MINOT AIR FORCE BASE, N.D. —
It was just an ordinary day for U.S. Air Force Capt. Erik Walker, 742nd Missile Squadron instructor on Monday, Aug. 28, 2023.
Walker just dropped his son off for his first day of school when he drove by a stopped car on the side of the road. At first glance, nothing seemed out of the ordinary, but then he thought the car was parked in an odd place and decided to check it out.
After walking over from his car, Walker discovered a woman kneeling in the grass with her bicycle not too far away.
“It all happened so fast,” Walker said. “I know that I was scared at first because she was groaning in pain, but I knew she really needed help.”
He tried to talk to the woman, but she was unresponsive. The injured woman must have conjured up the strength to call emergency services before Walker’s arrival, because Walker could hear the dispatcher on the other end of her phone still trying to talk.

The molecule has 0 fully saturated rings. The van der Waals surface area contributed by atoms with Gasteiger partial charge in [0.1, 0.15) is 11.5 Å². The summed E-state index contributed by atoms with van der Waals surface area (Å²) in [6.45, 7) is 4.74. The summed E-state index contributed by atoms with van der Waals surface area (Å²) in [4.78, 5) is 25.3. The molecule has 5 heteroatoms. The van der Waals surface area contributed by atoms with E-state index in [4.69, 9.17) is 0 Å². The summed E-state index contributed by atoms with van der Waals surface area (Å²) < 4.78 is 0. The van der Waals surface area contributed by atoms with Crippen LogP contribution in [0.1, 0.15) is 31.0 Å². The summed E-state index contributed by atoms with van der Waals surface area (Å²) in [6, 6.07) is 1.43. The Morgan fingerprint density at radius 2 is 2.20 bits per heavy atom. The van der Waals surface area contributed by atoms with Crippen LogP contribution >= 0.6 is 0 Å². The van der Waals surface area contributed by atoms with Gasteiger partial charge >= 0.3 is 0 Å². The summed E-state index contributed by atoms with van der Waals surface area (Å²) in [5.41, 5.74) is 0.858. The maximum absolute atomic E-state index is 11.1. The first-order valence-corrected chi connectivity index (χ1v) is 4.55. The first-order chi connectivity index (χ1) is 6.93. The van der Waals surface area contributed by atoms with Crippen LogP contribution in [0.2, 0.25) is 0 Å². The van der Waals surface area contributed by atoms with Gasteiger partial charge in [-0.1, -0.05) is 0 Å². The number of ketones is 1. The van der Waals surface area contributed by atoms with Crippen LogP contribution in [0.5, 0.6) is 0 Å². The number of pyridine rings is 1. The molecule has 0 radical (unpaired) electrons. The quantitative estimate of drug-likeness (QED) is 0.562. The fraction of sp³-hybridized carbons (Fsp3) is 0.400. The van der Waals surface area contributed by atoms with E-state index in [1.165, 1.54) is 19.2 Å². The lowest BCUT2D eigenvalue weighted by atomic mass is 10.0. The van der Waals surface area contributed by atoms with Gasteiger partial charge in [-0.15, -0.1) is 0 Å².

Walker picked up the phone and spoke with the dispatcher about the woman’s condition and gave them the address of the accident. Walker decided to stay with the injured woman while they waited for emergency services. Just as Walker thought her injuries were under control, the woman proceeded to have a seizure.
“I was worried more about her wellbeing and making sure I was doing everything I could than anything else,” Walker said.
After a brief period of uncertainty caused by anxiety, Walker relied on his Tactical Combat Casualty Care training to help the situation. Walker got her in recovery position by bending her knees at 90 degrees, placing her on her side to prevent choking and protecting her head.
“I checked her pulse,” Walker said. “I don’t have an extensive medical background, I just know a few things they taught us in the military to check for.”
After five minutes, emergency services arrived at the scene providing Walker with a sense of relief to leave the woman in capable hands. The emergency service technicians thanked Walker for his help and took the injured woman to the hospital.
Even after the scene was clear and the woman was in proper medical care, Walker knew he still had to head to work.
“I tried to tell my boss what happened afterwards, and it was kind of a blur,” Walker said.
Walker said seven years ago, he helped another woman who was having a seizure and performed the same measures until emergency services arrived. He thinks what he did is all part of basic human decency; nothing out of the ordinary.